Atlassian co-founder Scott Farquhar’s two tips for building a successful company

Atlassian co-founder Scott Farquhar’s two tips for building a successful company

Entrepreneurs must have a long-term vision if they are to build a successful company that creates real change in the world, Atlassian co-founder Scott Farquhar says.


Speaking to SmartCompany following Atlassian’s sparkling debut on the NASDAQ, Farquhar says founders must “have a long-term purpose” in order to be successful.

“This is a marathon, not a sprint,” Farquhar says.

“We’ve been doing this for 13 years and there will be another 13 years ahead of us.”

Farquhar founded Atlassian with Mike Cannon-Brookes in 2002 and while the duo did not set out to create a multi-billion public company, that’s exactly what they’ve done.

Shares in Atlassian’s heavily oversubscribed initial public offering were priced at $US21 apiece but soared by more than 33% to a high of $US28.05 by close of the first day of trade.

The strong appetite for Atlassian’s stock gives the Australian-born software company a valuation of approximately $US5.85 billion ($8 billion).

Atlassian collected revenue of $US319.5 million in the  financial year ending 2015 and according to its IPO prospectus, has been profitable for the past 10 years.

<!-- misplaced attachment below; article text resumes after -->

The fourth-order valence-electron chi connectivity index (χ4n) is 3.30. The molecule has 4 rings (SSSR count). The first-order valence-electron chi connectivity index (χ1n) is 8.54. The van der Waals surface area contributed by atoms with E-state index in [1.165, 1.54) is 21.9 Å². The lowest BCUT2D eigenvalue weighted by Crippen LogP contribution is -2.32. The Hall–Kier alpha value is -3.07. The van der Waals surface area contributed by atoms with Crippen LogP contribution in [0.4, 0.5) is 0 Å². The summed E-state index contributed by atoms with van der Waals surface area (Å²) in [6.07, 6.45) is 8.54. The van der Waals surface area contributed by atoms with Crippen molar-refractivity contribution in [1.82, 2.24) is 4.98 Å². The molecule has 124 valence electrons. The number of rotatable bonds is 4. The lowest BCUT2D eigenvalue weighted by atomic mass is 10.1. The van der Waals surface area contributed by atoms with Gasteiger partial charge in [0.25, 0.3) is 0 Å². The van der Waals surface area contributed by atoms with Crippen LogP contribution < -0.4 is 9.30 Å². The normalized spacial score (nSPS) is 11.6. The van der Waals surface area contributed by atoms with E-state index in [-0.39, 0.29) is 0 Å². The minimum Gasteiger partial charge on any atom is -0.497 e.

Farquhar’s other piece of advice to entrepreneurs is to “pick something you’re absolutely passionate about”.

“If you want to be the best in the world, you need complete and utter dedication and passion,” he says.

Atlassian’s mission is to make teams more productive and as a symbol of the company’s passion for teamwork, Atlassian’s stock is trading under the ticker ‘TEAM’.

Farquhar says the past few years have demonstrated to him the importance of Atlassian’s own employees.

Atlassian has 12 employees who have been with the company for more than 10 years and these employees were all there when the bell was rung for the company’s first day of trade on the NASDAQ.

“It’s one of the broad things you learn over time, how important people are to a business,” he says.

“It’s a truism that becomes clearer over time.”


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